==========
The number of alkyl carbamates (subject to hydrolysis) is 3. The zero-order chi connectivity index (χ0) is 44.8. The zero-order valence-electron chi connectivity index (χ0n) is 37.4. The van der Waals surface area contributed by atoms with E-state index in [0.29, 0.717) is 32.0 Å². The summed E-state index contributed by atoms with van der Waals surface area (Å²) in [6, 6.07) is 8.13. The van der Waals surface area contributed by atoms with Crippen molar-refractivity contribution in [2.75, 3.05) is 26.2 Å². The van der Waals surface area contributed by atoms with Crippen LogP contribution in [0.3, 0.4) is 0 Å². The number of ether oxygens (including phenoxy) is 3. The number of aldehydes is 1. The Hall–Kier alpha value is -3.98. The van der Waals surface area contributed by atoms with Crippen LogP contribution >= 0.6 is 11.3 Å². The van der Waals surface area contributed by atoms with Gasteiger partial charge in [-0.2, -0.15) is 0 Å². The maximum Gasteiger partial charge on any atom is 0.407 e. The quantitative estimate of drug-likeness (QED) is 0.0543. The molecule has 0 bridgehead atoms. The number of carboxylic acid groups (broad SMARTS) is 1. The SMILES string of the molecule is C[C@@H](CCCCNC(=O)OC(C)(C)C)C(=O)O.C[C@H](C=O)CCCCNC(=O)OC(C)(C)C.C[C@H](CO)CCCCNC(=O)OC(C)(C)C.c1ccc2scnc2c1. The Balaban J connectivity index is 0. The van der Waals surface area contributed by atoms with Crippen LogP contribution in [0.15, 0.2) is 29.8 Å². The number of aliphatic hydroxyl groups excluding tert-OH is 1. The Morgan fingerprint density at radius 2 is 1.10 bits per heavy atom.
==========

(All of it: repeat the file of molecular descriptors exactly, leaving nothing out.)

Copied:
The number of alkyl carbamates (subject to hydrolysis) is 3. The zero-order chi connectivity index (χ0) is 44.8. The zero-order valence-electron chi connectivity index (χ0n) is 37.4. The van der Waals surface area contributed by atoms with E-state index in [0.29, 0.717) is 32.0 Å². The summed E-state index contributed by atoms with van der Waals surface area (Å²) in [6, 6.07) is 8.13. The van der Waals surface area contributed by atoms with Crippen molar-refractivity contribution in [2.75, 3.05) is 26.2 Å². The van der Waals surface area contributed by atoms with Crippen LogP contribution in [0.3, 0.4) is 0 Å². The number of ether oxygens (including phenoxy) is 3. The number of aldehydes is 1. The Hall–Kier alpha value is -3.98. The van der Waals surface area contributed by atoms with Crippen LogP contribution >= 0.6 is 11.3 Å². The van der Waals surface area contributed by atoms with Gasteiger partial charge in [-0.2, -0.15) is 0 Å². The maximum Gasteiger partial charge on any atom is 0.407 e. The quantitative estimate of drug-likeness (QED) is 0.0543. The molecule has 0 bridgehead atoms. The number of carboxylic acid groups (broad SMARTS) is 1. The SMILES string of the molecule is C[C@@H](CCCCNC(=O)OC(C)(C)C)C(=O)O.C[C@H](C=O)CCCCNC(=O)OC(C)(C)C.C[C@H](CO)CCCCNC(=O)OC(C)(C)C.c1ccc2scnc2c1. The Balaban J connectivity index is 0. The van der Waals surface area contributed by atoms with Crippen LogP contribution in [0.15, 0.2) is 29.8 Å². The number of aliphatic hydroxyl groups excluding tert-OH is 1. The Morgan fingerprint density at radius 2 is 1.10 bits per heavy atom.